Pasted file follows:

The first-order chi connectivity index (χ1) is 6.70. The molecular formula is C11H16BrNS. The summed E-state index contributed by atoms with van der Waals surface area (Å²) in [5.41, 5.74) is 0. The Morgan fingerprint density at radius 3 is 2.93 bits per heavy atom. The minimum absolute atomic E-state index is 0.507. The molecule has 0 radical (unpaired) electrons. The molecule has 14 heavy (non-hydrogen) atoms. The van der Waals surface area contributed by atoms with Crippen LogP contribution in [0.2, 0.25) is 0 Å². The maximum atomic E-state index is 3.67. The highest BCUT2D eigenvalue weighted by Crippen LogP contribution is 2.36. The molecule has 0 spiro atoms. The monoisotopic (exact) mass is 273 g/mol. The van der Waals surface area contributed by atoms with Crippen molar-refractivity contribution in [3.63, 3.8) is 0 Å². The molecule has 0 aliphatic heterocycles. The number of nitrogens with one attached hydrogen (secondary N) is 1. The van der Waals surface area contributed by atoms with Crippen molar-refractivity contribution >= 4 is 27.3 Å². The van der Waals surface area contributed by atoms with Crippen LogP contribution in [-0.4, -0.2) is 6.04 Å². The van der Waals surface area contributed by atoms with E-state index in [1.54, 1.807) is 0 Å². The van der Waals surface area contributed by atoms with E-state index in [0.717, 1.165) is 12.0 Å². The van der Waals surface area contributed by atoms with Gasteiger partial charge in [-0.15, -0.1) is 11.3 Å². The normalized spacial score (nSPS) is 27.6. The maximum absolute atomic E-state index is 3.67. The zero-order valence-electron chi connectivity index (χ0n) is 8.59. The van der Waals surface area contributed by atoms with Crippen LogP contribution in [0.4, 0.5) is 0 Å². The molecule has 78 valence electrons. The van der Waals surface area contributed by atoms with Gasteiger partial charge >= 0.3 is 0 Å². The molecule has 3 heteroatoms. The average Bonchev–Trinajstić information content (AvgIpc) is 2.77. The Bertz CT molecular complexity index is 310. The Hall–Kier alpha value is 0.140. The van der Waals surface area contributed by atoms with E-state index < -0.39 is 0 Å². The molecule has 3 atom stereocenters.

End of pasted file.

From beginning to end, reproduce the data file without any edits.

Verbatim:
The first-order chi connectivity index (χ1) is 6.70. The molecular formula is C11H16BrNS. The summed E-state index contributed by atoms with van der Waals surface area (Å²) in [5.41, 5.74) is 0. The Morgan fingerprint density at radius 3 is 2.93 bits per heavy atom. The minimum absolute atomic E-state index is 0.507. The molecule has 0 radical (unpaired) electrons. The molecule has 14 heavy (non-hydrogen) atoms. The van der Waals surface area contributed by atoms with Crippen LogP contribution in [0.2, 0.25) is 0 Å². The maximum atomic E-state index is 3.67. The highest BCUT2D eigenvalue weighted by Crippen LogP contribution is 2.36. The molecule has 0 spiro atoms. The monoisotopic (exact) mass is 273 g/mol. The van der Waals surface area contributed by atoms with Crippen molar-refractivity contribution in [3.63, 3.8) is 0 Å². The molecule has 0 aliphatic heterocycles. The number of nitrogens with one attached hydrogen (secondary N) is 1. The van der Waals surface area contributed by atoms with Crippen molar-refractivity contribution >= 4 is 27.3 Å². The van der Waals surface area contributed by atoms with Crippen LogP contribution in [-0.4, -0.2) is 6.04 Å². The van der Waals surface area contributed by atoms with E-state index in [1.54, 1.807) is 0 Å². The van der Waals surface area contributed by atoms with E-state index in [0.717, 1.165) is 12.0 Å². The van der Waals surface area contributed by atoms with Gasteiger partial charge in [-0.15, -0.1) is 11.3 Å². The normalized spacial score (nSPS) is 27.6. The maximum absolute atomic E-state index is 3.67. The zero-order valence-electron chi connectivity index (χ0n) is 8.59. The van der Waals surface area contributed by atoms with Crippen LogP contribution in [0.4, 0.5) is 0 Å². The molecule has 78 valence electrons. The van der Waals surface area contributed by atoms with Gasteiger partial charge >= 0.3 is 0 Å². The molecule has 3 heteroatoms. The average Bonchev–Trinajstić information content (AvgIpc) is 2.77. The Bertz CT molecular complexity index is 310. The Hall–Kier alpha value is 0.140. The van der Waals surface area contributed by atoms with E-state index < -0.39 is 0 Å². The molecule has 3 atom stereocenters.